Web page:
Loneliness—more than a state of mind
It's been deemed society's silent killer—we're looking at loneliness.
Feeling lonely isn’t, in itself, a mental health problem. But loneliness and mental health are inextricably linked, and one can exacerbate the other. So we’re shining a light on loneliness as one of the key factors in mental health disorders. In this article, we’ll look why we get lonely, why it’s bad for us, and how we can fight loneliness.
How to fight loneliness
We can’t get rid of loneliness for everyone, forever. We all have times that we’ll be lonely, and that’s okay. But if you’re feeling lonely over an extended period, or if its starting to affect your mood, there are things you can do. These are some of the tips that work for us.
1. Focus on the people already there
Rather than pouring all your energy into finding new friends, or footballs named Wilson—make a conscious effort to connect with people you already know. Simple things like a birthday text, offers to babysit, and calling just for a chat can go a long way.
2. Get outside
Schedule times to leave the house, consistently. For a class or sport, a hobby, a walk in the park—whatever works well for you. Taking part in a regular activity you know you’ll enjoy will help you to foster natural connections with likeminded people.
3. Interact with animals
Unfortunately, we can’t all have pets. That’s why sites like Borrow My Doggy exist, putting you in touch with local dog owners looking for someone to walk their dog. Or you could go old-school, and see if any of your neighbours have a pet that needs company.
4. Volunteer for a good cause
Lots of charities are stretched at the moment, and could do with all the help they can get. Find a local one, and see if they need any help. You’ll be helping out a good cause, and meeting new people in the process.
5. Ask for help
If you’re consistently feeling down because of a lack of social connection, talk to a health professional or counsellor. It’s not weird, they won’t judge you, and it’s important that you have access to the right support.
Why do we get lonely
A study from Trinity College Dublin has found that, rather than being a one-dimensional thing, loneliness can be split into four classes, with two of them having symptoms as serious as a psychiatric disorder.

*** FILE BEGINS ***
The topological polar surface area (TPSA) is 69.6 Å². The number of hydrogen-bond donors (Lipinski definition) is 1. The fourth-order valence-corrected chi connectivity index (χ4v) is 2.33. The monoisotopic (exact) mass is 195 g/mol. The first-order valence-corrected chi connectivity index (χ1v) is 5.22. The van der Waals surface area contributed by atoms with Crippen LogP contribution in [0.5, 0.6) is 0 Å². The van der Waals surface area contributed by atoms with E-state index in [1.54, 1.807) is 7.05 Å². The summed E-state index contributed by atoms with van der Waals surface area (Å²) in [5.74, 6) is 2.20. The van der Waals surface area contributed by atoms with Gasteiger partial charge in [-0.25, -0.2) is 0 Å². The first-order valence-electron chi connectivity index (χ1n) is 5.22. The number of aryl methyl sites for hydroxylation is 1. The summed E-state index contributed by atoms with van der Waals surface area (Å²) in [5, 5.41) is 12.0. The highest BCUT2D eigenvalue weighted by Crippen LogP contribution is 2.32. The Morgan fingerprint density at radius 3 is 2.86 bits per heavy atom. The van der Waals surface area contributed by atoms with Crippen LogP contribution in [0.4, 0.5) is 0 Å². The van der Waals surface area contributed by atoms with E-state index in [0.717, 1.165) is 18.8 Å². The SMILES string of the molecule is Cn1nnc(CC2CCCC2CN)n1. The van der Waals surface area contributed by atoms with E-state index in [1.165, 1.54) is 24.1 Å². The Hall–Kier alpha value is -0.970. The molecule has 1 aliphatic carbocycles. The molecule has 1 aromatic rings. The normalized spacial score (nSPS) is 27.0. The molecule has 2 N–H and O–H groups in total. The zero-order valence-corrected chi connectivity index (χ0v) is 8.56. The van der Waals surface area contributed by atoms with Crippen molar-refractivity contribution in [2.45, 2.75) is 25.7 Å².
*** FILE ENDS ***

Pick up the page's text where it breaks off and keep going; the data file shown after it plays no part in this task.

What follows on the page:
There are two broad types of loneliness, social and emotional. Social loneliness relates to the quantity of people you have relationships with, whereas emotional loneliness is about the quality of those relationships.
Almost 2,000 people aged 21-70 took part in the study, and 17.1% of them were found to be “lonely”. Their results were categorised into four classes based on their responses on both emotional and social scales:
Low on both emotional and social loneliness scales - 52.8%
Social Loneliness - 8.2%
Emotional Loneliness - 26.6%
Social and Emotional Loneliness - 12.4%
The first two classes were the least psychologically distressed, whereas people in the “emotional” and “social and emotional” classes were suffering symptoms of depression, anxiety and negative psychological well-being.
Is being lonely bad for you?
The Royal College of Nursing describes loneliness as ‘one of the greatest public health challenges of our time’.
It can lead to physical illnesses like asthma and autoimmune diseases, as genes which promote inflammation are more active among lonely people. It’s also a major mortality risk, with a lack of social interaction increasing the likelihood of an early death by up to 26%. That’s a higher risk factor than either obesity or physical inactivity, and the equivalent of smoking 15 cigarettes a day.